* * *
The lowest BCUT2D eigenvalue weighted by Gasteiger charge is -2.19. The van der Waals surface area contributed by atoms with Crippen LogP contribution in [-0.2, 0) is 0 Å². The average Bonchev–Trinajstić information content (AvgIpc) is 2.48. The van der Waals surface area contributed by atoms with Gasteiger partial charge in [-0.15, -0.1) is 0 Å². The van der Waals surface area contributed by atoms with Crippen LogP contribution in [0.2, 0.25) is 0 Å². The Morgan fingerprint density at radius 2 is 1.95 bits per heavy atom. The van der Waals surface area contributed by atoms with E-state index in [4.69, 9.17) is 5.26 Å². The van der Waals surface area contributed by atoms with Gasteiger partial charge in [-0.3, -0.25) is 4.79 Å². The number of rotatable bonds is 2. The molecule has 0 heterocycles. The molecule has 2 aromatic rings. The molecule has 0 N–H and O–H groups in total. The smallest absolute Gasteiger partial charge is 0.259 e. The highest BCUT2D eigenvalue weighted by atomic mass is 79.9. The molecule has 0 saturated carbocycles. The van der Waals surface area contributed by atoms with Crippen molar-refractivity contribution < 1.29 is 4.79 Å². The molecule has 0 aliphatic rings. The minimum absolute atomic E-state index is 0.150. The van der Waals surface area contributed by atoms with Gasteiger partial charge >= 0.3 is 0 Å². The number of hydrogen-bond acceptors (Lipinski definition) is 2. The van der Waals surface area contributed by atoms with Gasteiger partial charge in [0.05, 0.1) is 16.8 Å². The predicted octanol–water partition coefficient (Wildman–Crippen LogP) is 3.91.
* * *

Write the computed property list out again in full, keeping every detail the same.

The lowest BCUT2D eigenvalue weighted by Gasteiger charge is -2.19. The van der Waals surface area contributed by atoms with Crippen LogP contribution in [-0.2, 0) is 0 Å². The average Bonchev–Trinajstić information content (AvgIpc) is 2.48. The van der Waals surface area contributed by atoms with Gasteiger partial charge in [-0.15, -0.1) is 0 Å². The van der Waals surface area contributed by atoms with Crippen LogP contribution in [0.2, 0.25) is 0 Å². The Morgan fingerprint density at radius 2 is 1.95 bits per heavy atom. The van der Waals surface area contributed by atoms with E-state index in [4.69, 9.17) is 5.26 Å². The van der Waals surface area contributed by atoms with Gasteiger partial charge in [-0.3, -0.25) is 4.79 Å². The number of rotatable bonds is 2. The molecule has 0 heterocycles. The molecule has 2 aromatic rings. The molecule has 0 N–H and O–H groups in total. The smallest absolute Gasteiger partial charge is 0.259 e. The highest BCUT2D eigenvalue weighted by atomic mass is 79.9. The molecule has 0 saturated carbocycles. The van der Waals surface area contributed by atoms with Crippen molar-refractivity contribution < 1.29 is 4.79 Å². The molecule has 0 aliphatic rings. The minimum absolute atomic E-state index is 0.150. The van der Waals surface area contributed by atoms with Gasteiger partial charge >= 0.3 is 0 Å². The number of hydrogen-bond acceptors (Lipinski definition) is 2. The van der Waals surface area contributed by atoms with Gasteiger partial charge in [0.05, 0.1) is 16.8 Å². The predicted octanol–water partition coefficient (Wildman–Crippen LogP) is 3.91.